Celebrating the Year of the Rabbit with ‘Hare Netsuke’

By Daniel Fulco, Ph.D., Agnita M. Stine Schreiber Curator

It’s the year of the rabbit! As Lunar New Year begins today, we hope that you enjoy this Japanese carving in our collection.

Hare 1

Unknown (Japanese)
Hare Netsuke, 20th century
Painted jade
Collection of Washington County Museum of Fine Arts
Gift of Rosalyn E. (Mrs. Louis) Schechter, A2836,93.1251a


Hare 23

Hare 4

Lunar New Year is one of the most significant celebrations in many East Asian cultures. Linked with the lunar calendar, the holiday began as a time for feasting and honoring household and celestial deities, as well as ancestors. Typically, the New Year begins with the first new moon, going through the full moon’s arrival, usually falling from January 21 to February 20. The calendar is represented by twelve animals of the zodiac, each of which is associated with the natural elements of earth, water, fire, wood and metal. We share with you this charming painted jade netsuke rabbit in celebration of 2023—the year of the rabbit.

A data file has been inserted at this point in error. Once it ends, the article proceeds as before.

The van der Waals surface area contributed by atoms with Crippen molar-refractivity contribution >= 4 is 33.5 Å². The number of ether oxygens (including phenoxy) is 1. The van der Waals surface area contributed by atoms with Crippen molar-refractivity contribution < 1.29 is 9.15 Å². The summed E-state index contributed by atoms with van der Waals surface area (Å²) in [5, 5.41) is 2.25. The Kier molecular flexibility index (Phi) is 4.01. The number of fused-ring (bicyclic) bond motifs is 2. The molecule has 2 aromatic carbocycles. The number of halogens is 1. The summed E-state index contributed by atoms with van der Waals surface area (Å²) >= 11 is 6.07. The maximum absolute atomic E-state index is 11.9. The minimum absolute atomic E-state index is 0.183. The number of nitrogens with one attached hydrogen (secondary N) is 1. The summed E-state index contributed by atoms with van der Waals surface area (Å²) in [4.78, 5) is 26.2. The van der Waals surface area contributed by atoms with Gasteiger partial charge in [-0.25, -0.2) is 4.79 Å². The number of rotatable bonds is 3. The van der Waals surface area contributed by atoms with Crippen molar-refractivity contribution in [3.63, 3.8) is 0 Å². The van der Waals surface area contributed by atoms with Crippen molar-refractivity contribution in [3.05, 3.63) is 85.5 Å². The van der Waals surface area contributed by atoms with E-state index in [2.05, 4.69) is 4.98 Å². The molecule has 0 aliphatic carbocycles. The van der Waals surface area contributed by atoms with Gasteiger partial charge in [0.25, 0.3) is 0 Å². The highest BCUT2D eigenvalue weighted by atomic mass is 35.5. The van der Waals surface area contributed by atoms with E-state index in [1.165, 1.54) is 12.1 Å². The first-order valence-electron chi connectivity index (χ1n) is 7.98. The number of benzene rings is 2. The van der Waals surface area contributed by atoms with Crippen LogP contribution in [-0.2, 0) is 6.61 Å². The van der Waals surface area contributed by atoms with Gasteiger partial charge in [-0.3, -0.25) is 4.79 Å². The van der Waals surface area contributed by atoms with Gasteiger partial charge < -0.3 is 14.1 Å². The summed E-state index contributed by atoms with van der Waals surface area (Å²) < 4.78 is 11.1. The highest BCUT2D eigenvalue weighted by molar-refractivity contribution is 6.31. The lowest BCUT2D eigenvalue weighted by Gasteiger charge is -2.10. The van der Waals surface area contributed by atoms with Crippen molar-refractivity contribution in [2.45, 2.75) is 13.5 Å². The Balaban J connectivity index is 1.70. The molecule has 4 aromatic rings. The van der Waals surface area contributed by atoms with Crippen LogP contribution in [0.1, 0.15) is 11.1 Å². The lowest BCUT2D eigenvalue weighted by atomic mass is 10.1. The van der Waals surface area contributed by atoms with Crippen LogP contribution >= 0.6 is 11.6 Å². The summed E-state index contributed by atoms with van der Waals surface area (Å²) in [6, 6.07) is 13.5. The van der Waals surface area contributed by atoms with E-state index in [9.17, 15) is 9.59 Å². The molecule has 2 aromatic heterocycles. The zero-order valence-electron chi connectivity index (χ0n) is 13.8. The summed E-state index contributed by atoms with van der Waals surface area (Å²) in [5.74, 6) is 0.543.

Initially developed during Japan’s Edo Period (1603–1867), netsuke (miniature sculptures) first served as button fasteners on the cords of inro small cases used for carrying personal objects). Later, netsuke evolved into elaborate pieces of considerable artistry and craftsmanship. This work is a typical example of Katabori-netsuke, a compact three-dimensional figurine carved in the round, which were often made for decorative rather than functional purposes. In Hare Netsuke, the artist created a charming portrayal of a resting rabbit, looking attentively to the left. The carver enlivened the animal’s appearance by using black lines to create striations across the gold-painted surface of its fur,

Works such as this figurine were in high demand as export objects in from the late nineteenth to mid-twentieth centuries and gradually evolved to appeal to European and American markets. Japanese artists gradually imported and adapted western sculptural techniques and approaches, they adapted their style to suit an ever-growing group of consumers who purchased decorative pieces for their collections of Asian art.

This WeekendArt is sponsored by Mrs. Theron K. Rinehart